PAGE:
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In 1959, physicist Richard Feynman presented an
amazing talk entitled There's Plenty of Room at the Bottom, in which he proposed making very small circuits out of molecules. More than forty years later, people are starting to realize his vision. Thanks to Scanning Tunneling Microscope (STM) probes and "self-assembly" fabrication techniques, it is now possible to connect electrodes to a molecule and measure its conductance. In 2004, Mark Hersam et al. reported the first experimental measurement of a molecular resonant tunneling device on silicon. This new field of Molecular
Electronics may someday provide the means to miniaturize circuits beyond the limits of silicon, keeping Moore's Law in force for many years to come.
Learn more about molecular electronics from the resources on this site, listed below. More information on Molecular electronics can be found here.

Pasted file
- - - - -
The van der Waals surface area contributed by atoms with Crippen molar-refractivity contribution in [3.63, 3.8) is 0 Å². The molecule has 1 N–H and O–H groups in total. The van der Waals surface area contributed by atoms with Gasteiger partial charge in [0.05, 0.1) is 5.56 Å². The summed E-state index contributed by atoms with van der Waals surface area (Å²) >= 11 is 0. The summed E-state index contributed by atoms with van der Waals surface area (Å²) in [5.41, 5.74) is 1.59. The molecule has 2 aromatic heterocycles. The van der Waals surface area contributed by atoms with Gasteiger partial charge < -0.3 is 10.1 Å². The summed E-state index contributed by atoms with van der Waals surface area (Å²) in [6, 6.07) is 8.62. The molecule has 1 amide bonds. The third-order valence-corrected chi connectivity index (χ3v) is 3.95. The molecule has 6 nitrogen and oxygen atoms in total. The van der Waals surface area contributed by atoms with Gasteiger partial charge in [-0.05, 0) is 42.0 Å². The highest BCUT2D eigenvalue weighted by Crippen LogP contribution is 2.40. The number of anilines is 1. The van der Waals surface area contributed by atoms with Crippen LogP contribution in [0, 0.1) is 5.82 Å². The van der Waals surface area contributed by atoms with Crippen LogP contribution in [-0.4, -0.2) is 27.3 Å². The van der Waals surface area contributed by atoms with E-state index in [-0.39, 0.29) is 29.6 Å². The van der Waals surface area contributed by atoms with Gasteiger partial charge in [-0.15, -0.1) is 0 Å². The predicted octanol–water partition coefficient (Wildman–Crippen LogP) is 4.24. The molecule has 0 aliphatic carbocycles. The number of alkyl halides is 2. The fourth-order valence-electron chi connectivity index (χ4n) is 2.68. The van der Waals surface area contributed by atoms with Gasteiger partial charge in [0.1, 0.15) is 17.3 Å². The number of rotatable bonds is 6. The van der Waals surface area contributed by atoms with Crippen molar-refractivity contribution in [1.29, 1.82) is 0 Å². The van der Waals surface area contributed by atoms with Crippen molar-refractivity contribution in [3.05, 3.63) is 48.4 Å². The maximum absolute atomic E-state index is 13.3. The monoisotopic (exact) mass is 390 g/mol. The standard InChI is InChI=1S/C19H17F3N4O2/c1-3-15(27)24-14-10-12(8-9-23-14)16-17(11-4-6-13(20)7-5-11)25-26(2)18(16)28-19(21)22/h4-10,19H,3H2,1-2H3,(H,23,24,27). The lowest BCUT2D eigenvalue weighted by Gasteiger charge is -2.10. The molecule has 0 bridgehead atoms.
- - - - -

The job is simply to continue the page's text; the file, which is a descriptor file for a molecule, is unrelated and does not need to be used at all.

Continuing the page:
Electrical Conduction through Molecules
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08 Jul 2003 | Publications | Contributor(s): Ferdows Zahid, Magnus Paulsson, Supriyo Datta
In recent years, several experimental groups have reported measurements of the current-voltage (I-V) characteristics of individual or small numbers of molecules. Even three-terminal measurements …
Electrical Resistance: an Atomistic View
26 Oct 2006 | Publications | Contributor(s): Supriyo Datta
This tutorial article presents a “bottom-up” view of electrical resistance starting from something really small, like a molecule, and then discussing the issues that arise as we move to …
Notes on the Ballistic MOSFET
08 Oct 2005 | Publications | Contributor(s): Mark Lundstrom
When analyzing semiconductor devices, the traditional approach is to assume that carriers scatter frequently from ionized impurities, phonons, surface roughness, etc. so that the average distance …
Resistance of a Molecule
29 Apr 2003 | Publications | Contributor(s): Magnus Paulsson, Ferdows Zahid, Supriyo Datta
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